"H elp! I think I’m turning into Tamar!” I was speaking with Suri, whom I’d been counseling for about a year. She found me through Mishpacha, after having read my serial Three Steps and identifying with Tamar, a shopping addict and codependent. Since Suri lives in New York, our sessions were done by phone.

Suri was not addicted to shopping but to the Internet — e-mail, recipes, and especially news sites. She’d become a slave to her smartphone, which she grew to love and hate in equal parts. Her recovery began with switching from a smartphone to a kosher phone. When she started using the family laptop, Suri asked her husband to password protect it.

Acquiring both self-awareness and the tools to deal with cravings, Suri had begun to live life again. She was rediscovering herself as a wife, mother, and artist, no longer choked by her addiction, nor trapped by her need to control everyone and everything. Of course, there was the occasional longing for “just a quick peek” at the Internet, but that, too, was something she’d learned to expect, accept, and navigate.

But recently, Suri’s recovery developed a glitch: shopping as a painkiller. She understood that using any behavior that way could lead her back into addictive thinking patterns and behaviors. We had to figure out if Suri’s shopping was heading toward addiction. After her panicked call, I gave her homework — to write down her thoughts and feelings before, during, and after shopping.

When we spoke next, Suri said, “I never liked shopping, but suddenly I’m finding reasons to go. To the grocery store, the pharmacy, Walmart…”

I asked for an example.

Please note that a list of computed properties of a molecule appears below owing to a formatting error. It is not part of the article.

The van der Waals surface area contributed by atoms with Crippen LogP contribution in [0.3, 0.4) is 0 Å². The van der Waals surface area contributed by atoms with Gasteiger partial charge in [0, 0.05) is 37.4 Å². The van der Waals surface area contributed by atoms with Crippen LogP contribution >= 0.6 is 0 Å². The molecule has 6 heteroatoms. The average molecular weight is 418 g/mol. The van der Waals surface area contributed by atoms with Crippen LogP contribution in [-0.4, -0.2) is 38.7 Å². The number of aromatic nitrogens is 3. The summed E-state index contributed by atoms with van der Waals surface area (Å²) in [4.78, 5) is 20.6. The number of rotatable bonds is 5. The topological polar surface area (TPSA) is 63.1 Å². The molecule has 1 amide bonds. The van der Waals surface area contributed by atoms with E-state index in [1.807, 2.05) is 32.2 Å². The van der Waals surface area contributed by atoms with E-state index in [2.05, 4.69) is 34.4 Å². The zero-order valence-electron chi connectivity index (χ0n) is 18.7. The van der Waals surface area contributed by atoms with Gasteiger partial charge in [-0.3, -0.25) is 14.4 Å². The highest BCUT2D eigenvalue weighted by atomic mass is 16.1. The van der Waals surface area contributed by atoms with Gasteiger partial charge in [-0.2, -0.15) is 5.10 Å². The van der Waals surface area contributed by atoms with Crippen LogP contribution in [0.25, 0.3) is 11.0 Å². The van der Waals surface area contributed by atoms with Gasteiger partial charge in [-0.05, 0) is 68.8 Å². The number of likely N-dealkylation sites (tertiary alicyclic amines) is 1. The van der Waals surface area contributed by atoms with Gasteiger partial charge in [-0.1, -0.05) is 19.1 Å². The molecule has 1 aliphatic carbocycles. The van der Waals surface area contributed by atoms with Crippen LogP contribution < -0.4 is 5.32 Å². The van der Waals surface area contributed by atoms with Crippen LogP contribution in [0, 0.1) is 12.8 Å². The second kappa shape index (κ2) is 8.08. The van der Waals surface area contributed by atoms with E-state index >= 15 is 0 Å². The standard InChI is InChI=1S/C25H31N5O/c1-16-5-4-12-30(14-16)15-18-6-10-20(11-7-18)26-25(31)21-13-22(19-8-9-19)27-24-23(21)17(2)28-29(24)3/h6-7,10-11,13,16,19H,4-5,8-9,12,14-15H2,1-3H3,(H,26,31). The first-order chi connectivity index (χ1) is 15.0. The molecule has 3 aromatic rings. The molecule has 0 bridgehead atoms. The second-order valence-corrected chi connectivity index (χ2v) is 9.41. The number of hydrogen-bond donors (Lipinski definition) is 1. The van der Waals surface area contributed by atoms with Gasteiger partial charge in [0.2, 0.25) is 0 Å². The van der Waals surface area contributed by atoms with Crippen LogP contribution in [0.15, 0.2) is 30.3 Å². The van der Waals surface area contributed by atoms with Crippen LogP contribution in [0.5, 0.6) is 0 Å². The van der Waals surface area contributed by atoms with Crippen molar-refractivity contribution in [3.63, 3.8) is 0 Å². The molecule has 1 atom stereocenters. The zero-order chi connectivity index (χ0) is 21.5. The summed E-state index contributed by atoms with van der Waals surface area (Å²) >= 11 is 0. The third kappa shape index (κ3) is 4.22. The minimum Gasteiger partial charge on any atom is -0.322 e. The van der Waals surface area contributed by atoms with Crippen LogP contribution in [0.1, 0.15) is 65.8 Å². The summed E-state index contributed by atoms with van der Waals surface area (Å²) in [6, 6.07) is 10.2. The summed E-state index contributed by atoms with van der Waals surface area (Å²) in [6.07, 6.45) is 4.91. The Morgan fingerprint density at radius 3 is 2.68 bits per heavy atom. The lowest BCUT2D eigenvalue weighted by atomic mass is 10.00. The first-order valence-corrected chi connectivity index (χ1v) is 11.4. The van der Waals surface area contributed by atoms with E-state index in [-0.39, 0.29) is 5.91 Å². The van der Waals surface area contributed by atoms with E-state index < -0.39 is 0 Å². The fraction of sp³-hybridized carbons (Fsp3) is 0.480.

“I’ll give you ten examples,” she said. “My walking shoes wore out. I bought a new pair. Then I bought another pair, because they were on sale, and what’ll happen when the new ones wear out? I realize that shopping calms me down. Like my phone used to. It’s like all my old obsessive thinking is taking over again!”

I got the picture. I told her that her coming to this realization on her own showed how her healthy thinking had become so intrinsic that it spotlighted a problem before it spiraled out of control.

I gave her more homework: to honestly consider if each purchase was a need or want.

The next time we spoke, Suri said, “Getting clean from my phone was easy.”

I burst out laughing.

After a short pause, she laughed as well. “Okay, okay, so it wasn’t easy. It was the hardest thing I ever did. I...”

I waited while she groped for words.

“I can’t quit shopping the way I quit my phone!” she cried. “It would mean totally changing the way my house operates. It’s… it’s crazy! Impossible!”

“First of all, if you needed to stop shopping to stay clean, we’d find a way.”

“But—”

I didn’t let her continue. “But no one’s saying you’ll need to. We’ll create guidelines so you can shop safely. Sanely.”

Her voice shook. “I don’t have to give up shopping?”

“First we’ll try guidelines, see how it goes. Black and white is simpler. Easier. Safer, more reliable. But when it’s not practical, we can try to see if grays can work, too.”

I waited for her sigh of relief. Instead, she let out a whimper of despair. (Excerpted from Family First, Issue 558)